“But don’t take any of this for granted. It was only yesterday that you outsiders to God’s ways had no idea of any of this, didn’t know the first thing about the way God works, hadn’t the faintest idea of Christ. You knew nothing of that rich history of God’s covenants and promises in Israel, hadn’t a clue about what God was doing in the world at large. Now because of Christ–dying that death, shedding that blood—you who were once out of it altogether are in on everything. The Messiah has made things up between us so that we’re now together on this, both non-Jewish outsiders and Jewish insiders. He tore down the wall we used to keep each other at a distance”—Ephesians 2:11-14 (MSG).
How could a tiny cut on the end of my left thumb make me realize how much we take for granted? Other than being painful, it’s even more frustrating when you try to use the injured thumb for everyday activities. Have you ever tried to grasp and open a tightly sealed bag when one of your thumbs is swathed in a bandage?
I recall another “thumb” incident over 20 years ago when I jammed my right one, requiring a trip to the doctor to adjust it. With a splint on the thumb, it was impossible to turn my ignition key. However, I learned to adapt by using my left hand. Very awkward.
What else do we take for granted?
We seem to take a lot of things for granted. We take for granted our parents or spouses will always be there for us. Death or divorce can destroy that illusion.
We take for granted that because we’ve given our children a Christian upbringing, they’ll make the right choices when they grow up and leave home.
Sometimes, we do that with our faith, especially when we’ve been raised in the church. We’ve become so familiar with our faith, we often fail to appreciate God. We take Him and His creation for granted.
Taking our faith for granted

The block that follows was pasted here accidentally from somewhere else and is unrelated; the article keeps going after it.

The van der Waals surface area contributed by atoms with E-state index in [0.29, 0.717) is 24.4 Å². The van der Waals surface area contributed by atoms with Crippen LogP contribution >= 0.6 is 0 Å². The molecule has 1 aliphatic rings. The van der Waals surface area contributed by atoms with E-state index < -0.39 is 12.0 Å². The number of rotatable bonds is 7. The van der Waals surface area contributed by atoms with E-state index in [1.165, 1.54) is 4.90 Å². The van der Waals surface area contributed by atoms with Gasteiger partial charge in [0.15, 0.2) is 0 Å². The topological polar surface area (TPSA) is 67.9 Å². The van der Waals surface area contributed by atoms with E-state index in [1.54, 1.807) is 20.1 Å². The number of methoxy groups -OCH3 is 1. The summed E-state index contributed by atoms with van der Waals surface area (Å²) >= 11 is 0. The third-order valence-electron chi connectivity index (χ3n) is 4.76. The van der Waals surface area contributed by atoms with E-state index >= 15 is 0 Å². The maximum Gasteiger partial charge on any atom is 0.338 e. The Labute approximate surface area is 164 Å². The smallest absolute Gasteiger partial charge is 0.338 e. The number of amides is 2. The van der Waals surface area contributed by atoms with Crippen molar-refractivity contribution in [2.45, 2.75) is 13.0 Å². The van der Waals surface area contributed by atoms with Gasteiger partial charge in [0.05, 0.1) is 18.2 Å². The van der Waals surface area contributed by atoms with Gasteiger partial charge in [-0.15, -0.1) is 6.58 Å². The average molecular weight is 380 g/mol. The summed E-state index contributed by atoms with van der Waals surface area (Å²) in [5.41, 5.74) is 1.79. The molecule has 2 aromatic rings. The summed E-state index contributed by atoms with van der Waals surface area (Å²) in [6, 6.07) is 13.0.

Attending church and sitting in the same pew each week can lead to faith inertia. We become lazy. If we don’t make an effort to grow in grace, our faith can run on auto-pilot.
Growing in grace means putting forth the effort, seeking God and reading His Holy Word outside of the church setting. It’s not about religion; it’s about a growing relationship with our Creator God through His Son, Jesus Christ. When we study scripture, we learn what God wants for us, His children. Seeking God through His Word enables us to grow and follow His leading. His will, not ours.
Taking God for Granted
“I don’t ever want to forget what God has done and is doing in my life,” I once told my pastor. “If I do, then I am taking Him for granted.”
God has done so much in my life since I surrendered to Him. I never want to forget. Nor, do I want to forget how His amazing grace transformed me from the inside, out.
When I become impatient in my waiting times, I often have to remind myself how much He wants the best for me. During those waiting times, I don’t want to forget to praise Him.
In Ephesians 2:11-14, Paul reminds the Gentiles of their heathen past. They were once without hope, without God. But because of Christ’s sacrifice on the cross for all, they have been accepted equally with the chosen people, the Jews.
Let Paul’s reminder to the Ephesians be a reminder to us, too. Let’s not take our God, His sacrifice, His grace, His provision, His peace, His protection, and His promises for granted. Let us be thankful every day the sun rises.
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